But the percolator hadn’t been used in weeks. It was in the cupboard with the now unused coffee cups, stacked in the dark, markers that cancer was winning.
We buried her on New Year’s Eve, 1987, six weeks shy of her fifty-third birthday.
When she became an empty-nester, Mom decided to market her lemon curd. She spent lots of Saturday afternoons at the neighborhood grocer offering samples. Made from butter, eggs, sugar, lemon juice, and lemon zest, lemon curd pairs well with lots of things. If it were a dress, it would be a little black number, easy to dress up or down.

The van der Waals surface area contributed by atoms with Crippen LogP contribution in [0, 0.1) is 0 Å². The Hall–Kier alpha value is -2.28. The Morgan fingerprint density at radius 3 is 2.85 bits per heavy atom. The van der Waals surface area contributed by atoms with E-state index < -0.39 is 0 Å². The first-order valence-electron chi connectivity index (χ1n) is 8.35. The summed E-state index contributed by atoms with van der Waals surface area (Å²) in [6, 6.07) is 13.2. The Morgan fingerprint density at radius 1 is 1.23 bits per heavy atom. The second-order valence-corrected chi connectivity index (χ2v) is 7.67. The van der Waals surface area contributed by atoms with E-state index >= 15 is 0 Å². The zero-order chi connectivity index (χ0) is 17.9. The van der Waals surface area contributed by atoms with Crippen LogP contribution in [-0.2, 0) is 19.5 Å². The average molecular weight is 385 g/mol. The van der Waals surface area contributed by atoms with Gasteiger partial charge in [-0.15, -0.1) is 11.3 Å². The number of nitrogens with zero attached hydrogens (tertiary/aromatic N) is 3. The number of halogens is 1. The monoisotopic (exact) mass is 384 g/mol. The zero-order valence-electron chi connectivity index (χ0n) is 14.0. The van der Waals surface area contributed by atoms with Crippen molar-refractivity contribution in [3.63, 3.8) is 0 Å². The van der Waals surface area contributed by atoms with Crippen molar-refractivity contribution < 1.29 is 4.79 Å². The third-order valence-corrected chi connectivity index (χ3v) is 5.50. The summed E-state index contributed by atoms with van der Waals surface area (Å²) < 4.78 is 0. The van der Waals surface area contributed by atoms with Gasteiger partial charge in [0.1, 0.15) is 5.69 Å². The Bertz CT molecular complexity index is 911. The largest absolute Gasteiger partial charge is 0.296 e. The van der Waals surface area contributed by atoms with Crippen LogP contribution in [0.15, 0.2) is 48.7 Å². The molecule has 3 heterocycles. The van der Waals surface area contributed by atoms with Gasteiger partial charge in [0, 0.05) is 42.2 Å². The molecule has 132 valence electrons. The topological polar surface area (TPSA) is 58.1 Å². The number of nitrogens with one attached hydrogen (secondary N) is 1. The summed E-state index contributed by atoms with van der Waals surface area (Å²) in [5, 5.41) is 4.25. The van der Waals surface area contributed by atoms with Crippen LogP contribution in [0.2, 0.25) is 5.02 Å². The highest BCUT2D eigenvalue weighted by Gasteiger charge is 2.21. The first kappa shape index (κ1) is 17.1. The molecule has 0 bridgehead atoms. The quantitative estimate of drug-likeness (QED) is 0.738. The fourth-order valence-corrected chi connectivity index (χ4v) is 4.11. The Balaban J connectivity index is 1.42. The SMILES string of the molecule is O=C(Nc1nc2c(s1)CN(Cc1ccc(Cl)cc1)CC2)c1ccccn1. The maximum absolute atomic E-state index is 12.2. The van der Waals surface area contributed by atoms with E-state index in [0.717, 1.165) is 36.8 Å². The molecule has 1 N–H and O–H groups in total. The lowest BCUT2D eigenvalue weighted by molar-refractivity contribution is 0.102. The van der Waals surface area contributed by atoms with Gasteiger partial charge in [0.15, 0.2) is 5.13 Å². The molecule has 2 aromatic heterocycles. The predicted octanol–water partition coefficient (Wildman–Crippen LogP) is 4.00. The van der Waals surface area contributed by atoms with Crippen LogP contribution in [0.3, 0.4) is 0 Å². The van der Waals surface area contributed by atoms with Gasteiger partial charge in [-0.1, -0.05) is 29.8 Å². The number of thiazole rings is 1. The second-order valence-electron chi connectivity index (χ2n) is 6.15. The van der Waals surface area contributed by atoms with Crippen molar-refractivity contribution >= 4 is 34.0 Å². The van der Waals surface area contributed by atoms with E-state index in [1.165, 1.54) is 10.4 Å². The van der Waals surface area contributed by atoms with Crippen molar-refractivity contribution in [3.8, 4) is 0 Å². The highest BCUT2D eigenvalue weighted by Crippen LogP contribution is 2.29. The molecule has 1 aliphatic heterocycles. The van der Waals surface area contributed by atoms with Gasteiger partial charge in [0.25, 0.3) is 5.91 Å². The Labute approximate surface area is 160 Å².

Clad in a linen apron, Mom chatted with shoppers about how to use her lemon curd. It makes a delicious dip for crackly meringues or fresh strawberries. Spread it between layers of vanilla cake. Serve it inside a crêpe, top your pancakes with it, stuff it inside an almond tuile cookie, or use it as the base of a lemon meringue pie. Mix it with whipped cream to layer into a summer berry trifle instead of pastry cream. The truth was that it was at its best spread on a piece of toast.